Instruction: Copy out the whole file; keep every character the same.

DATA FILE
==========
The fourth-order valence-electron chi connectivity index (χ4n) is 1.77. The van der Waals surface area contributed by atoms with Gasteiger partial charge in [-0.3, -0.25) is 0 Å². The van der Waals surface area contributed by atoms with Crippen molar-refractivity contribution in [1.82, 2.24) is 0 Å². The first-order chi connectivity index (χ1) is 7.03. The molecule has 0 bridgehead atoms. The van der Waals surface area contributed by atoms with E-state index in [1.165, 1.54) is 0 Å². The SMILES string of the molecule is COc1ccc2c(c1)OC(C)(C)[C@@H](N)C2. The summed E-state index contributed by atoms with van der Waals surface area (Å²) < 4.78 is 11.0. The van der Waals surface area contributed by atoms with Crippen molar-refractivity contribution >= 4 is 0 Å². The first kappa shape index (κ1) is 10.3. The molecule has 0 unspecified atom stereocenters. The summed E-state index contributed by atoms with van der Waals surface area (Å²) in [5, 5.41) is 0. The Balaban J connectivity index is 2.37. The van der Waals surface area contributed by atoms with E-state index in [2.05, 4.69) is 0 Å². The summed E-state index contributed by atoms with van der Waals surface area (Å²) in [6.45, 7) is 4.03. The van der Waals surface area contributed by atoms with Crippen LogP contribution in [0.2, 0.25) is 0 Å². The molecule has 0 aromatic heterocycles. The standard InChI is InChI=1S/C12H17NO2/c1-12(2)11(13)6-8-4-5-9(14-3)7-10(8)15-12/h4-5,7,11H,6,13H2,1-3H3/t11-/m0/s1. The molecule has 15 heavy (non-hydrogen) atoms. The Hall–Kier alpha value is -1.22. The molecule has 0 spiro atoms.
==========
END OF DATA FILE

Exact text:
The fourth-order valence-electron chi connectivity index (χ4n) is 1.77. The van der Waals surface area contributed by atoms with Gasteiger partial charge in [-0.3, -0.25) is 0 Å². The van der Waals surface area contributed by atoms with Crippen molar-refractivity contribution in [1.82, 2.24) is 0 Å². The first-order chi connectivity index (χ1) is 7.03. The molecule has 0 bridgehead atoms. The van der Waals surface area contributed by atoms with E-state index in [1.165, 1.54) is 0 Å². The SMILES string of the molecule is COc1ccc2c(c1)OC(C)(C)[C@@H](N)C2. The summed E-state index contributed by atoms with van der Waals surface area (Å²) < 4.78 is 11.0. The van der Waals surface area contributed by atoms with Crippen molar-refractivity contribution >= 4 is 0 Å². The first kappa shape index (κ1) is 10.3. The molecule has 0 unspecified atom stereocenters. The summed E-state index contributed by atoms with van der Waals surface area (Å²) in [5, 5.41) is 0. The Balaban J connectivity index is 2.37. The van der Waals surface area contributed by atoms with E-state index in [2.05, 4.69) is 0 Å². The summed E-state index contributed by atoms with van der Waals surface area (Å²) in [6.45, 7) is 4.03. The van der Waals surface area contributed by atoms with Crippen LogP contribution in [0.2, 0.25) is 0 Å². The molecule has 0 aromatic heterocycles. The standard InChI is InChI=1S/C12H17NO2/c1-12(2)11(13)6-8-4-5-9(14-3)7-10(8)15-12/h4-5,7,11H,6,13H2,1-3H3/t11-/m0/s1. The molecule has 15 heavy (non-hydrogen) atoms. The Hall–Kier alpha value is -1.22. The molecule has 0 spiro atoms.